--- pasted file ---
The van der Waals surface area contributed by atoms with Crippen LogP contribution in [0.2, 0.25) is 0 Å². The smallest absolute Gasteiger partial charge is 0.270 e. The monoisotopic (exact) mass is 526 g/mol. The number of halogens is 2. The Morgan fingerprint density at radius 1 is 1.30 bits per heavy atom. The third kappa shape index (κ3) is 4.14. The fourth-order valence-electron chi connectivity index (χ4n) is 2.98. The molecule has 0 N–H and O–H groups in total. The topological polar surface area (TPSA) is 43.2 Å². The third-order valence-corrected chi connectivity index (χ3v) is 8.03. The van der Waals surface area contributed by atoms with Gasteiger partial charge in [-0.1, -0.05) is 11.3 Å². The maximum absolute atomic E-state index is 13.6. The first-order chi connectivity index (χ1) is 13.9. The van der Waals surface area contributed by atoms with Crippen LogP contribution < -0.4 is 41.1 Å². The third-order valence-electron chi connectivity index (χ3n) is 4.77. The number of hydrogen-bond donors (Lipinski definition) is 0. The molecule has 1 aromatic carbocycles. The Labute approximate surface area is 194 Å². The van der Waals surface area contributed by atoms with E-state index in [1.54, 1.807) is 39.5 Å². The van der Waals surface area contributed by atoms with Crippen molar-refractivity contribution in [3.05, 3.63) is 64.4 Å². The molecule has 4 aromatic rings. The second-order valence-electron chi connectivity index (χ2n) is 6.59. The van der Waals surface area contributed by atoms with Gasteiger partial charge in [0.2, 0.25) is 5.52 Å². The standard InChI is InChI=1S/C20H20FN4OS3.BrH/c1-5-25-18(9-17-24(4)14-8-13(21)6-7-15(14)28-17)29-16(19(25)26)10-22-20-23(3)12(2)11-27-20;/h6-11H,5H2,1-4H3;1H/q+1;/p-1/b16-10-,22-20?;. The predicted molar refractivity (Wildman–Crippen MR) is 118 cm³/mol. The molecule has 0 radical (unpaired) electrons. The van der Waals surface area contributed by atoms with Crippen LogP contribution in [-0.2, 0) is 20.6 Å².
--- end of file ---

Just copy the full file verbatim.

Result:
The van der Waals surface area contributed by atoms with Crippen LogP contribution in [0.2, 0.25) is 0 Å². The smallest absolute Gasteiger partial charge is 0.270 e. The monoisotopic (exact) mass is 526 g/mol. The number of halogens is 2. The Morgan fingerprint density at radius 1 is 1.30 bits per heavy atom. The third kappa shape index (κ3) is 4.14. The fourth-order valence-electron chi connectivity index (χ4n) is 2.98. The molecule has 0 N–H and O–H groups in total. The topological polar surface area (TPSA) is 43.2 Å². The third-order valence-corrected chi connectivity index (χ3v) is 8.03. The van der Waals surface area contributed by atoms with Gasteiger partial charge in [-0.1, -0.05) is 11.3 Å². The maximum absolute atomic E-state index is 13.6. The first-order chi connectivity index (χ1) is 13.9. The van der Waals surface area contributed by atoms with Crippen LogP contribution < -0.4 is 41.1 Å². The third-order valence-electron chi connectivity index (χ3n) is 4.77. The number of hydrogen-bond donors (Lipinski definition) is 0. The molecule has 1 aromatic carbocycles. The Labute approximate surface area is 194 Å². The van der Waals surface area contributed by atoms with E-state index in [1.54, 1.807) is 39.5 Å². The van der Waals surface area contributed by atoms with Crippen molar-refractivity contribution in [3.05, 3.63) is 64.4 Å². The molecule has 4 aromatic rings. The second-order valence-electron chi connectivity index (χ2n) is 6.59. The van der Waals surface area contributed by atoms with Gasteiger partial charge in [0.2, 0.25) is 5.52 Å². The standard InChI is InChI=1S/C20H20FN4OS3.BrH/c1-5-25-18(9-17-24(4)14-8-13(21)6-7-15(14)28-17)29-16(19(25)26)10-22-20-23(3)12(2)11-27-20;/h6-11H,5H2,1-4H3;1H/q+1;/p-1/b16-10-,22-20?;. The predicted molar refractivity (Wildman–Crippen MR) is 118 cm³/mol. The molecule has 0 radical (unpaired) electrons. The van der Waals surface area contributed by atoms with Crippen LogP contribution in [-0.2, 0) is 20.6 Å².